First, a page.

One approach would be to grant permission to work for a period of years, without giving traditional legal permanent residency, which begins a path towards citizenship.  However, advocates of a path to citizenship for illegal immigrants, recognize that people who have effectively moved to the U.S., will likely be in financial and family jeopardy if they are forced to leave after having lived for five, ten or more years in the United States.  This type of compromise has not received significant support from immigration opponents, either, who chafe at the idea of rewarding those here illegally with any form of legitimate legal status.

Reagan’s Leadership, or a matter of time?

One thing is certain, poor management of the immigration issue in the past has set up a nearly impossible predicament in the present.  Congress could have largely managed the issue by raising legal immigration quotas sufficiently to keep up with the needs of employers during the 1990s and first decade of the new century.   Instead, the demand for labor far outstripped the legal supply and the debate shifted to unrealistic proposals of effective border enforcement on the one hand and mass deportation on the other.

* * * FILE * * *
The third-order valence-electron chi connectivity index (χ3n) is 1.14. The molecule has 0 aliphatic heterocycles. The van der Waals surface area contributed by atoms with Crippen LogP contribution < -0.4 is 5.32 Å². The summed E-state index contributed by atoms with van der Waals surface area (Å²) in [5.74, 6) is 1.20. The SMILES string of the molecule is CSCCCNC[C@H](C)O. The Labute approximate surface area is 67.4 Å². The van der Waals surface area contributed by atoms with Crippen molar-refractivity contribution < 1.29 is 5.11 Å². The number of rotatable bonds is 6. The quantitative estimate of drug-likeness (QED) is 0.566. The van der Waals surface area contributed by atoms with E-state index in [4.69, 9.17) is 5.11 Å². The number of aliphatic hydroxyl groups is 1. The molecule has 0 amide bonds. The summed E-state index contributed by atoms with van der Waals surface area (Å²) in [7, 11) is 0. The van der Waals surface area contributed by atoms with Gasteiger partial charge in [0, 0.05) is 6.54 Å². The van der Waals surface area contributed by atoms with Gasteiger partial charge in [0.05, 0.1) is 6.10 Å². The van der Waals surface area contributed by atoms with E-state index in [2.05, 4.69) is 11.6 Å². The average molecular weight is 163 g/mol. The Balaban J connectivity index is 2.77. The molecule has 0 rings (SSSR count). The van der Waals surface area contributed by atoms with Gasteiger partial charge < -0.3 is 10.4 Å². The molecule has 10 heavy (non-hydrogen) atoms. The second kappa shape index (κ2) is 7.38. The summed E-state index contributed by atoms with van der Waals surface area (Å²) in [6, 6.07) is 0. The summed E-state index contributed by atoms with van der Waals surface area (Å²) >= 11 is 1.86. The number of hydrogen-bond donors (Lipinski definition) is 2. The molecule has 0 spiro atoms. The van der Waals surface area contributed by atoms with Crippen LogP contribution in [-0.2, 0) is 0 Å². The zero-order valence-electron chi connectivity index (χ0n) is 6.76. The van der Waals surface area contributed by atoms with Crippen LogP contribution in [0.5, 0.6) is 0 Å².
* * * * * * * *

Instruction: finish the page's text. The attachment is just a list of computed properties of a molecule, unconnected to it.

In the end, Obama’s political skill and the Democratic congressional majorities may forge a “legalization” solution, much as Ronald Reagan did in 1986.  However, the opposition will be charged, and losing control of the issue could not only lead to defeat of immigration reform, but chip away at the President’s momentum and, so far, commanding authority.  While both sides in the debate should compromise and seek to offer creative solutions to the real problems that exist, within their principles, there will be those primarily looking to use the issue against Presidential authority and to position candidates for the 2010 congressional elections.